School: Nothing says 'inequality' like Halloween

School: Nothing says 'inequality' like Halloween

School: Nothing says 'inequality' like Halloween

A cultural analyst says a Seattle elementary school's equity team is using a now-cancelled "Pumpkin Parade" to manufacture racism.

Instead of marching in the Halloween parade, Ben Franklin Elementary School students will participate in "thematic units of study about the fall," "autumnal artwork," and "sharing all the cozy feelings of the season," according to The Daily Signal.

Crouse, Janice (CWA) Crouse

Meanwhile, author and family advocate Janice Crouse sees children of every race participate in Halloween in her predominately black neighborhood in Maryland.

"I do not see the racism," she tells American Family News. "I think this is just a parody. I just don't know how you could get more ridiculous than this particular manufactured instance is."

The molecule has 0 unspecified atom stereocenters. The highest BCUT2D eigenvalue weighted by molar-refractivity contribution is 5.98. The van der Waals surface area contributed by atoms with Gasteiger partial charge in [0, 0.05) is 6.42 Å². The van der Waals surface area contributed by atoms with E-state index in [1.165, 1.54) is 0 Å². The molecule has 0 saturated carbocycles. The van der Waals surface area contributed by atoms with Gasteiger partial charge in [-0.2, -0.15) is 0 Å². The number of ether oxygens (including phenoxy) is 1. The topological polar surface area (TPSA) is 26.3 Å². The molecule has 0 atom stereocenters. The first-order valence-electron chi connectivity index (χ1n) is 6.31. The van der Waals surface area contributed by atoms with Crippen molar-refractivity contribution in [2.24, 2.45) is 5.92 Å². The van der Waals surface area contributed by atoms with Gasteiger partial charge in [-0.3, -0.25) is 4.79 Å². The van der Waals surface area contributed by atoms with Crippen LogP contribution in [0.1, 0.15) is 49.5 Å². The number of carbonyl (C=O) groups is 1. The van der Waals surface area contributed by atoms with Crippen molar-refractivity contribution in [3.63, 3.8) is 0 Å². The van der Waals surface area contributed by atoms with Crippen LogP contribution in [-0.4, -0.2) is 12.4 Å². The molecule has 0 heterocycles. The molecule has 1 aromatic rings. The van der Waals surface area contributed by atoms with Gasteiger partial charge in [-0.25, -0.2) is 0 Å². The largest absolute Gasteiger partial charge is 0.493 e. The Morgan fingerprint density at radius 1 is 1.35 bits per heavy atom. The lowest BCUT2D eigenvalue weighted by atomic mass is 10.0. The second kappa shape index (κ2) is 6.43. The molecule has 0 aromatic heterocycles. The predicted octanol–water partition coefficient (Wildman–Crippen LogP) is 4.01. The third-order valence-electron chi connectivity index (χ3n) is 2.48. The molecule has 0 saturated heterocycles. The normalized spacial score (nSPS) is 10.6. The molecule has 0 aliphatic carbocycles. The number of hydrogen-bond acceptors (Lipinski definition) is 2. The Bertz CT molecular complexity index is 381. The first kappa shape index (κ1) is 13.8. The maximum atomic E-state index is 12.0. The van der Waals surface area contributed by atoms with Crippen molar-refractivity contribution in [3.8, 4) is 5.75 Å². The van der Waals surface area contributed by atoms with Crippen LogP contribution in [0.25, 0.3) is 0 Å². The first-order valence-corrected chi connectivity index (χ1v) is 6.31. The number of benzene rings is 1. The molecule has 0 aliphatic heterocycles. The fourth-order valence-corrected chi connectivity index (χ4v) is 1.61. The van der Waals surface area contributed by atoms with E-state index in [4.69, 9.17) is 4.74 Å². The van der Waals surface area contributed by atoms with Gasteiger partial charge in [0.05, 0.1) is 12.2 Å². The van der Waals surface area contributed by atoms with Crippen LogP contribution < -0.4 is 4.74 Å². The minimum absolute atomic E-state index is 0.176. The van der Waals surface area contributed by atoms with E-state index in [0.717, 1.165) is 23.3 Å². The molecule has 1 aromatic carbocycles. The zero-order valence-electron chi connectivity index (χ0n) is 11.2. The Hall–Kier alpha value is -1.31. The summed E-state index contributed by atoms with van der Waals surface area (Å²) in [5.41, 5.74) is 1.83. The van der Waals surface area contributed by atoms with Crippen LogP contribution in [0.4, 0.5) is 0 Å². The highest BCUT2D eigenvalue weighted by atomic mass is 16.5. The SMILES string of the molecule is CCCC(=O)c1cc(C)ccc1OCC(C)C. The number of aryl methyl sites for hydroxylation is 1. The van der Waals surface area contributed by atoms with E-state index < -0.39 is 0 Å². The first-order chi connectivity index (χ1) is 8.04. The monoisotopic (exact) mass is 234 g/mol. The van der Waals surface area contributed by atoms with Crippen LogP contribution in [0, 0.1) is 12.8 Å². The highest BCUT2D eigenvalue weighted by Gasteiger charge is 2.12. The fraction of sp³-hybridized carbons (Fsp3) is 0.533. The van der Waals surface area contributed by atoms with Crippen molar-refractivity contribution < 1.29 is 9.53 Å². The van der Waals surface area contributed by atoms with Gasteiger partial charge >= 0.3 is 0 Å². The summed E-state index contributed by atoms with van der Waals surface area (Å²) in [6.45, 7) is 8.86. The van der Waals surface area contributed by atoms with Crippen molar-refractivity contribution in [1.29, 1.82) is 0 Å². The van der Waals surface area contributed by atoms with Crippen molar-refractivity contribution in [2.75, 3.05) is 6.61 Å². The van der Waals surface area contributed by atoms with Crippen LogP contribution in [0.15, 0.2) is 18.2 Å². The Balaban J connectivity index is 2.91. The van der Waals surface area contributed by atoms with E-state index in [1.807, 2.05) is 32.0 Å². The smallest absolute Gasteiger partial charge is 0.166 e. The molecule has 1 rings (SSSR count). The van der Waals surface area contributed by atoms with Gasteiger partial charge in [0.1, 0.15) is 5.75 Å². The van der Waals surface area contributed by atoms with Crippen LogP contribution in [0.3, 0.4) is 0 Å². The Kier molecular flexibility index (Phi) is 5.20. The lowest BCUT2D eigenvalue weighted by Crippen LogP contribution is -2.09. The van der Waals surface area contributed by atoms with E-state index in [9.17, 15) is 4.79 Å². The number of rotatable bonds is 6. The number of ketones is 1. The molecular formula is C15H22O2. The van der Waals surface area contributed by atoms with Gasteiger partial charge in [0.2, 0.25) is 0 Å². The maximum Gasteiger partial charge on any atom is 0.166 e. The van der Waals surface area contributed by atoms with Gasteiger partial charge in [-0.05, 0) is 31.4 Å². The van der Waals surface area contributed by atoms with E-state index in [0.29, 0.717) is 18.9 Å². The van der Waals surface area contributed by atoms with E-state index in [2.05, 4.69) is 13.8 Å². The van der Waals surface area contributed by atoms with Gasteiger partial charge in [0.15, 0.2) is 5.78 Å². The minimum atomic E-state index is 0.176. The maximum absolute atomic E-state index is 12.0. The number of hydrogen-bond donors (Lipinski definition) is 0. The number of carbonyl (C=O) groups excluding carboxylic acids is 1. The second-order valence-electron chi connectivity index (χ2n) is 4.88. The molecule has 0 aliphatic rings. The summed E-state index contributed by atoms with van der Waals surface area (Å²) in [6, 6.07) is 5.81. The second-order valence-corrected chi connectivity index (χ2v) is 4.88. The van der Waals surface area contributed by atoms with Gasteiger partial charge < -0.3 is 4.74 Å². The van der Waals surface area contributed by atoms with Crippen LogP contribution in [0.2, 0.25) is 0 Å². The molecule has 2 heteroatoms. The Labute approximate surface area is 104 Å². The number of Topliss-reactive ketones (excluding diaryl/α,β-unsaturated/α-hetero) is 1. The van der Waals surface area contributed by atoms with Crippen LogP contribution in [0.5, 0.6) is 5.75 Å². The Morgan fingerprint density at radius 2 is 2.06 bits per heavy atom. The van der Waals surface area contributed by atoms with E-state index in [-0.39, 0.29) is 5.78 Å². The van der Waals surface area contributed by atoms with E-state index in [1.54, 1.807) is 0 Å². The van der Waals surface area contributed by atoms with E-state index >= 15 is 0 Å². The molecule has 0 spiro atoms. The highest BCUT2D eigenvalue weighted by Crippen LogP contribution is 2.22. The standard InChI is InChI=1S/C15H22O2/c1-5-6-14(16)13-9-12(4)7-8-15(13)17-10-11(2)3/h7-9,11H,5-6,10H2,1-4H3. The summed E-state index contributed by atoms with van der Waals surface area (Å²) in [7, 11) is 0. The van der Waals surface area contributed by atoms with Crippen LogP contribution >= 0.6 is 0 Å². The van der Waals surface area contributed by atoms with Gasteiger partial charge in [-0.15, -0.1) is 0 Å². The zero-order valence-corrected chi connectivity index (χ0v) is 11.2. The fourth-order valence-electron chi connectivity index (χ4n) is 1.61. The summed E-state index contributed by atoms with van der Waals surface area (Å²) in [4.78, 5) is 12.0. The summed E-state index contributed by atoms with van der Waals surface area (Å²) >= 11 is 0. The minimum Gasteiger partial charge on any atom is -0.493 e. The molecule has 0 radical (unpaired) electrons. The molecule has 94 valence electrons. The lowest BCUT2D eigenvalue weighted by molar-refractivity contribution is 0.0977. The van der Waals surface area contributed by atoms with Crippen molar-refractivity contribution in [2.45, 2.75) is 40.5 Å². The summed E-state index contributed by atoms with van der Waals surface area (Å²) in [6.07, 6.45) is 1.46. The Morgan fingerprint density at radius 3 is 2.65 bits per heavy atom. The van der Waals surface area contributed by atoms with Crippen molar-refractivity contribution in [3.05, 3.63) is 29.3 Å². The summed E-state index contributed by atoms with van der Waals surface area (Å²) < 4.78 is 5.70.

Crouse knows one school principal who uses this season as a time of learning by centering the whole celebration around books.

"The children read books … all fall in anticipation of Halloween, and then for their costume they dress as a book character," she relays "They call it Red Ribbon Week. It's against drugs, and so they give prizes to the kids who have the most creative Red Ribbon ideas."

The Daily Signal adds the equity team at Ben Franklin Elementary, whose principal and staff are predominantly white, debated for five years before canceling Pumpkin Parade. The school did not consult parents on the decision, but encouraged them to join the Racial Equity Committee, which is responsible for the parade's cancellation, according to a newsletter and a statement from a Seattle Public Schools spokesperson.